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The Mousetrap UK Tour at Theatre Royal Brighton

Twenty One years ago, when Roy Marsden was artistic director, the Palace Theatre Westcliff staged all of Agatha Christie’s plays, including the radio plays, short plays and adaptations by other writers. I saw them all! This festival also included the first performance of The Mousetrap outside London’s West End. Now, to celebrate the 70th anniversary of the play’s premiere at The Ambassadors Theatre on 25th November 1952, the play is currently on an extensive UK tour.

Joseph Reed as Detective Sgt. Trotter. Photo by Matt Crockett.
Joseph Reed as Detective Sgt. Trotter. Photo by Matt Crockett.

Variously described as a “whodunnit”, “thriller” and “murder mystery”, it is in fact all of these as well as being an example of the sort of popular play that was current not only in the West End but also the staple of weekly repertory companies at the time. The Mousetrap is charmingly ‘dated’, and the almost ‘full house’ on a Monday night at Brighton’s Theatre Royal not only knew that before they arrived, they also revelled in the absurdities of the plot as witnessed by the vociferous reception at Curtain Call. Anyone interested in the history of post-WW2 British theatre needs to see this play – it is also a lot of fun!

Mollie Ralston (Joelle Dyson) and her husband Giles (Laurence Pears) have just opened a guest house – the programme does not tell us where or when – but it seems to be in a deserted part of England with one road leading to it which quickly, in Act One, gets blocked by snow so that the rather strange assortment of guests get trapped with each other! There is supposed architect Christopher Wren (an animated performance by Elliot Clay), abrupt Mrs Boyle (a suitably larger-than-life portrayal by Gwyneth Strong), a Major Metcalf (nicely stereotyped by Todd Carty), youthful, slim Miss Casewell (Essie Barrow), Mr Paravicini (Kieran Brown sporting an unbelievable accent and wig – very witty!) and Detective Sergeant Trotter (Joseph Reed) who arrives on skis, which later disappear!.

It is Trotter who gives the play energy as he drives the action whenever he is onstage, and directors Ian Talbot and Denise Silvey ensure that it flows at great speed for much of the time, only allowing it to relax in the various duologues in the final act. This is especially necessary as there is a great deal of exposition in the first half hour, necessary for audiences in the 1950s (just think of Priestley’s An Inspector Calls) before television made audiences less needy!

My only slight caveat is that some actors are clearly aided by radio mikes which means that at times they are, for example, stage left, whereas their voice appears from the loudspeaker down right!

The production is greatly aided by the superb ‘mansion’ set, panelled walls and all: it is a shame that again the programme lets the production down by not crediting the imaginative designer! In many ways, it is typical of its genre in that there are multiple entrances as well as a sofa positioned centre stage facing front, when logically it would be stage right in front of the fireplace! In fact, everything is designed for the mythical “fourth wall” – we the audience – and naturalism is thrown out of the window.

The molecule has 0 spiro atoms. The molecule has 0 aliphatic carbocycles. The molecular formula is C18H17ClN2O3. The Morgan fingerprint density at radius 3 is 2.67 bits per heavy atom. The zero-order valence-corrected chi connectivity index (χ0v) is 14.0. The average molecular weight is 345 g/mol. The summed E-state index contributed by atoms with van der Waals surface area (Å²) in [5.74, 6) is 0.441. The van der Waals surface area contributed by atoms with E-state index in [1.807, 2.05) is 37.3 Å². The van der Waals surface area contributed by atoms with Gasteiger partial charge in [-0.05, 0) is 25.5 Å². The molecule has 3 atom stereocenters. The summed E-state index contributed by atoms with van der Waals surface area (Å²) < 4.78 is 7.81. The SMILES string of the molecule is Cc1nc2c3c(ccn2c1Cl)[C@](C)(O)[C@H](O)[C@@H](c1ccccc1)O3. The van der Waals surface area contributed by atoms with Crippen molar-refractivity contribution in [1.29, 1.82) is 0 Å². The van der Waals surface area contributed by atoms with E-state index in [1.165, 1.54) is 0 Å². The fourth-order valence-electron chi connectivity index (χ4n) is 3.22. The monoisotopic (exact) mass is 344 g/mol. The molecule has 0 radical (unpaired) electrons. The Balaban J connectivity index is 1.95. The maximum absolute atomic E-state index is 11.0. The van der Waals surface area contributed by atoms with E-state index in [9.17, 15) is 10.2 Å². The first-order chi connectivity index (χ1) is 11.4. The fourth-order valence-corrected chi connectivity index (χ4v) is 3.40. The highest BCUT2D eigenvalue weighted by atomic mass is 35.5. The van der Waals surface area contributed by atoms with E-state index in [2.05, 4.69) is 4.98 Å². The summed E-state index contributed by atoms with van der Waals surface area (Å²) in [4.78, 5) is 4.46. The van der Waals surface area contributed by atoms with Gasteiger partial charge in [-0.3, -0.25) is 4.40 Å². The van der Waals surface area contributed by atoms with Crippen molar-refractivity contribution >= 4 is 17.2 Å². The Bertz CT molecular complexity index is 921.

This is one of the best plays of its genre, which is why it has been running in London continuously for 70 years; yes it is gloriously “dated” but it is also gloriously “British” and one leaves the theatre feeling that one has been able to totally suspend belief with a ‘good night out’. The audience at Brighton cheered it to the rafters – deservedly so.

4 stars

Review by John Groves

Agatha Christie’s The Mousetrap is the world’s longest-running play. This thrilling West End production is THE genre-defining murder mystery from the best-selling novelist of all time… case closed! For almost 70 years, The Mousetrap has kept millions of people from every corner of the globe on the edge of their seats.


Running Time: approximately 2hr 20mins

Theatre Royal Brighton
Mon 24 Oct – Sat 29 Oct 2022

The Alexandra, Birmingham
Mon 31 Oct – Sat 5 Nov 2022

Liverpool Empire
Mon 7 Nov – Sat 12 Nov 2022

New Theatre Oxford
Mon 14 Nov – Sat 19 Nov 2022

Opera House Manchester
Mon 28 Nov – Sat 3 Dec 2022

Grand Opera House York
Mon 6 Mar – Sat 11 Mar 2023

Regent Theatre, Stoke-on-Trent
Mon 3 Apr – Sat 8 Apr 2023

New Victoria Theatre, Woking
Mon 10 Apr – Sat 15 Apr 2023

Edinburgh Playhouse
Tue 25 Apr – Sat 29 Apr 2023

King’s Theatre, Glasgow
Mon 1 May – Sat 6 May 2023

Milton Keynes Theatre
Mon 22 May – Sat 27 May 2023

Bristol Hippodrome Theatre
Mon 24 Jul – Sat 29 Jul 2023

Princess Theatre, Torquay
Mon 11 Sep – Sat 16 Sep 2023

Sunderland Empire
Tue 30 Jan – Sat 3 Feb 2024

Book Tickets for The Mousetrap
St. Martin’s Theatre, London

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  • John Groves

    John Groves studied singing with Robert Easton and conducting with Clive Timms. He was lucky enough to act in the British premiere of a Strindberg play at the Edinburgh Festival Fringe more years ago than he cares to remember, as well as singing at the Royal Opera House - once! He taught drama and music at several schools, as well as examining the practical aspects of GCSE and A level drama for many years. For twenty five years he has conducted a brass band as well as living on one of the highest points of East Sussex surrounded by woodland, deer, foxes and badgers, with kites and buzzards flying overhead.

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1 thought on “The Mousetrap UK Tour at Theatre Royal Brighton”

  1. An excellent review. Mr.Groves always brings his great knowledge to each of his reviews and has such a clear and concise style.

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